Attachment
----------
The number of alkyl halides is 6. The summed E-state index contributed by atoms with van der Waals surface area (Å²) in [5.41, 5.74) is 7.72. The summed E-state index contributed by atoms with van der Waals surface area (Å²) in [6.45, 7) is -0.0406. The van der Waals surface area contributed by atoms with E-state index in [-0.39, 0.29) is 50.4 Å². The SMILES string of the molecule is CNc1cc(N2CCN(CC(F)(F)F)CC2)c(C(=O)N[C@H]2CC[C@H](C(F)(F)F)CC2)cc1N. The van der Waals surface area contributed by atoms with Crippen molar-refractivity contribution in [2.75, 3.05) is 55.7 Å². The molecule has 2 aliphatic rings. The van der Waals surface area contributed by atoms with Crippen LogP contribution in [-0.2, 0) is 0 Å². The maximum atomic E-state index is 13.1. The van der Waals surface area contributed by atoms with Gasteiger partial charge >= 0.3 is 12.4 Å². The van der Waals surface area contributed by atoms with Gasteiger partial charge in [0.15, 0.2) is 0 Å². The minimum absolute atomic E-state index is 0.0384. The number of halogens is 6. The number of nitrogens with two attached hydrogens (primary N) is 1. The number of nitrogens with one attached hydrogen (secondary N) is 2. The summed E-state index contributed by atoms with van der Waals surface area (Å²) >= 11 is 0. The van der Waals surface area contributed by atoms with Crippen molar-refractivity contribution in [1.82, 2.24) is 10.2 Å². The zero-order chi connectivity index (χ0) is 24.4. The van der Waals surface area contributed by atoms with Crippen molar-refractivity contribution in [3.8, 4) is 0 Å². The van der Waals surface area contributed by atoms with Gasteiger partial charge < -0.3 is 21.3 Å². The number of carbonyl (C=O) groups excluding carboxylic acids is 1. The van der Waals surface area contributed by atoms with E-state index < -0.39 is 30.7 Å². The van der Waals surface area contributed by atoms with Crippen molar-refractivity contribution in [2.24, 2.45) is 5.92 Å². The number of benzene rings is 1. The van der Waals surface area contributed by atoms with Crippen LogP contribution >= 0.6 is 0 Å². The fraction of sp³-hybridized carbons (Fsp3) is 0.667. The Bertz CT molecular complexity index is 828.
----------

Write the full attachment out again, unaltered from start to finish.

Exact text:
The number of alkyl halides is 6. The summed E-state index contributed by atoms with van der Waals surface area (Å²) in [5.41, 5.74) is 7.72. The summed E-state index contributed by atoms with van der Waals surface area (Å²) in [6.45, 7) is -0.0406. The van der Waals surface area contributed by atoms with E-state index in [-0.39, 0.29) is 50.4 Å². The SMILES string of the molecule is CNc1cc(N2CCN(CC(F)(F)F)CC2)c(C(=O)N[C@H]2CC[C@H](C(F)(F)F)CC2)cc1N. The van der Waals surface area contributed by atoms with Crippen molar-refractivity contribution in [2.75, 3.05) is 55.7 Å². The molecule has 2 aliphatic rings. The van der Waals surface area contributed by atoms with Crippen LogP contribution in [-0.2, 0) is 0 Å². The maximum atomic E-state index is 13.1. The van der Waals surface area contributed by atoms with Gasteiger partial charge >= 0.3 is 12.4 Å². The van der Waals surface area contributed by atoms with Gasteiger partial charge in [0.15, 0.2) is 0 Å². The minimum absolute atomic E-state index is 0.0384. The number of halogens is 6. The number of nitrogens with two attached hydrogens (primary N) is 1. The number of nitrogens with one attached hydrogen (secondary N) is 2. The summed E-state index contributed by atoms with van der Waals surface area (Å²) >= 11 is 0. The van der Waals surface area contributed by atoms with Crippen molar-refractivity contribution in [1.82, 2.24) is 10.2 Å². The zero-order chi connectivity index (χ0) is 24.4. The van der Waals surface area contributed by atoms with Crippen molar-refractivity contribution in [3.8, 4) is 0 Å². The van der Waals surface area contributed by atoms with Gasteiger partial charge < -0.3 is 21.3 Å². The number of carbonyl (C=O) groups excluding carboxylic acids is 1. The van der Waals surface area contributed by atoms with E-state index < -0.39 is 30.7 Å². The van der Waals surface area contributed by atoms with Crippen molar-refractivity contribution in [2.24, 2.45) is 5.92 Å². The number of benzene rings is 1. The van der Waals surface area contributed by atoms with Crippen LogP contribution >= 0.6 is 0 Å². The fraction of sp³-hybridized carbons (Fsp3) is 0.667. The Bertz CT molecular complexity index is 828.